The makeup artist Gucci Westman is known for giving her clients the look of perfect skin.
“My motto is correct where you don’t want it and add where you do want it,” she said at her office in the Flatiron district in Manhattan. It was an overcast day in February, and Ms. Westman was going to travel to Italy that evening to do Anne Hathaway’s makeup for a Bulgari campaign.
“I like to work with what you have and amplify it,” said Ms. Westman, who has been in the industry for 25 years. She has done the makeup for Gwyneth Paltrow’s 2018 wedding, for Reese Witherspoon on the cover of Vogue in 2019 and, more recently, for Emily Ratajkowski at the 2022 Met Gala.
Since 2018, she has had her own beauty brand called Westman Atelier, which she started with her husband, the Rag & Bone co-founder David Neville. The first six products were focused on complexion, including Vital Skin, a stick foundation, and now the brand sells about 35 products in five categories.
This week Westman Atelier will introduce its first skin-care product, Skin Activator.
It is a serum created in partnership with a Korean scientist, Raymond Park, and includes 12 active ingredients, including four kinds of hyaluronic acid for moisture and niacinamide to correct pigmentation. Less common ingredients include fermented algae to even skin tone and prickly pear cactus extract for soothing.
“I wanted to do this perfect-storm product with more active ingredients,” said Ms. Westman, who explained that she often uses skin-care products and lymphatic drainage massage before applying cosmetics.
Like the rest of the Westman Atelier line, the $150 Skin Activator is packaged in a heavy matte tube with a magnetic cap that snaps shut with a click. The design was inspired more so by packaging for fragrances than that of skin care or makeup.
“We were not shy about not targeting millennials,” Mr. Neville, 47, said.
Ms. Westman nodded. “So many brands are for Gen Z and millennials, and it’s refreshing to have something for someone a little older in terms of price point and sophistication.”
Not that products like Face Trace, a Westman Atelier contour stick, don’t have a youthful following. “Our 13-year-old daughter and her friends want to use it,” Ms. Westman said.
She is aware of the popular videos on social media and YouTube that showcase drastic transformations, even if she is unenthused. “It is all Barbie-esque variations of the same thing,” she said. “I don’t feel like it’s very creative.”
Ms. Westman, 52, was wearing a vintage Yves Saint Laurent navy sweater, Celine jeans, white sneakers from the Row and a scarf by Schostal, a 150-year-old shirting store in Rome she is especially fond of. She spoke candidly about her eccentric upbringing growing up in a kundalini yoga ashram in California and then moving to Sweden at 10 with her Swedish father.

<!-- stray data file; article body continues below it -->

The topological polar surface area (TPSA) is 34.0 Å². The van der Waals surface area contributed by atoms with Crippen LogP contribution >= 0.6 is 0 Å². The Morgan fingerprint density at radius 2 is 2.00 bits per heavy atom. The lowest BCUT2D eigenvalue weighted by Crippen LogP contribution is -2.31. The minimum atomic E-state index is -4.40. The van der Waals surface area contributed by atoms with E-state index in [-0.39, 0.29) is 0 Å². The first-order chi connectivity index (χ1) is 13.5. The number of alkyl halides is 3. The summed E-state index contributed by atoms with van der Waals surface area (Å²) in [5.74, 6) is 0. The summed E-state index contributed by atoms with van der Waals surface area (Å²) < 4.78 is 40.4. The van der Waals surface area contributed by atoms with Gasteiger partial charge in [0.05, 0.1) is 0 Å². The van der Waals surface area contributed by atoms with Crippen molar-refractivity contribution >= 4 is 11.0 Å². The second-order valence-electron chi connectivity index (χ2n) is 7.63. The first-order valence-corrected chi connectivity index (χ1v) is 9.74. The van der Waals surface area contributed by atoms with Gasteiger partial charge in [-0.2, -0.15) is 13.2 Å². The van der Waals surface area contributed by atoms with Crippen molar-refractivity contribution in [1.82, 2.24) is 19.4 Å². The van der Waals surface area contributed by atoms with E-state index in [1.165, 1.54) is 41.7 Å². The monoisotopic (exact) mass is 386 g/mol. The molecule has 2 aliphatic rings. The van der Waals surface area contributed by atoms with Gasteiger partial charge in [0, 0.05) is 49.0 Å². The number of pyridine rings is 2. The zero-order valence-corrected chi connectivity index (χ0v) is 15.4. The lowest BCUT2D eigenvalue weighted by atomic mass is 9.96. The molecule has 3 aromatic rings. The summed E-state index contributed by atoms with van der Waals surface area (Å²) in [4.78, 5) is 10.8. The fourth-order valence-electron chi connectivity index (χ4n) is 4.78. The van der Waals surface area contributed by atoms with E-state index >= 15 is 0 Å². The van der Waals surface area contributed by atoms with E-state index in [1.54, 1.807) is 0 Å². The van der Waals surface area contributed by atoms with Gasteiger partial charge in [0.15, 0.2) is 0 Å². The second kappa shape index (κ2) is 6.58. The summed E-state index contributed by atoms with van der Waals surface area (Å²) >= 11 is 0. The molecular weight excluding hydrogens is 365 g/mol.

Chelsea was the name she was given at birth, but she was named Gurucharan in the ashram. Gucci became her nickname and, not long after, her legal name.
She wasn’t supposed to wear makeup in the ashram, but she enjoyed doing makeup for herself and her friends. “I loved the feeling of making someone feel beautiful,” she said.
Ms. Westman, who speaks “English, French, Swedish, a lot of German and some Spanish and Italian,” thought she might work as a translator. Instead, she moved to Switzerland after graduating from high school and worked as an au pair to a fashion editor. Later, she enrolled in makeup school in Paris before moving to Los Angeles to study special effects makeup.
She worked on films doing makeup for “Buffalo ’66” and “Being John Malkovich” and met the fashion photographer Bruce Weber, who introduced her to Grace Coddington at Vogue. Artistic director posts at Lancôme and Revlon followed.
Ms. Westman and Mr. Neville began their relationship in 2002. “I thought he was cute and cool, and we went bowling and I won,” she said. “A lot has happened since then.” They have three children, Dashel, Gray and Petal, and after moving out of an apartment they leased in the Langham on the Upper West Side earlier in the pandemic, they now live full time in what was once their weekend home in Mount Kisco, N.Y.
Sephora began carrying Westman Atelier in 2021. It was a modest rollout with products available online and in a few Sephora locations. The brand is now carried at 136 locations in North America, according to Alison Hahn, the senior vice president of merchandising, makeup and fragrance at Sephora.
The development process was exacting. “I wasted nine months trying to do an organic line,” Ms. Westman said. “But I wanted the performance. I needed science, I love science, I wanted to be known for innovation. Labs would show us the muddiest, crappiest, like, poop-brown clean formulas, and I’d say, ‘I don’t want natural, I want modern.’”
The $68 Vital Skincare Complexion Drops, a sheer skin tint, took about four years to develop. Her brief, she said, was, “I want something light but rich with a supple glide onto the skin that is cushiony and bouncy and easy and not too liquid and not too matte.”
In recent months, it has been rumored that Westman Atelier — which has raised funding from Prelude Growth Partners — may be a target for a beauty conglomerate. “Acquisition is flattering, isn’t it?” Ms. Westman said. “It’s fun to be courted a little bit — like, you must be doing things right.”
She and Mr. Neville said that they had a five-year plan that includes eyewear, but for now Ms. Westman is happy to be embarking on skin.
“We have another skin product in the works, and then you’ll never need anything else again,” Ms. Westman said. She pursed her lips. “Except you’ll need a cleanser. We’ll do that, too.”
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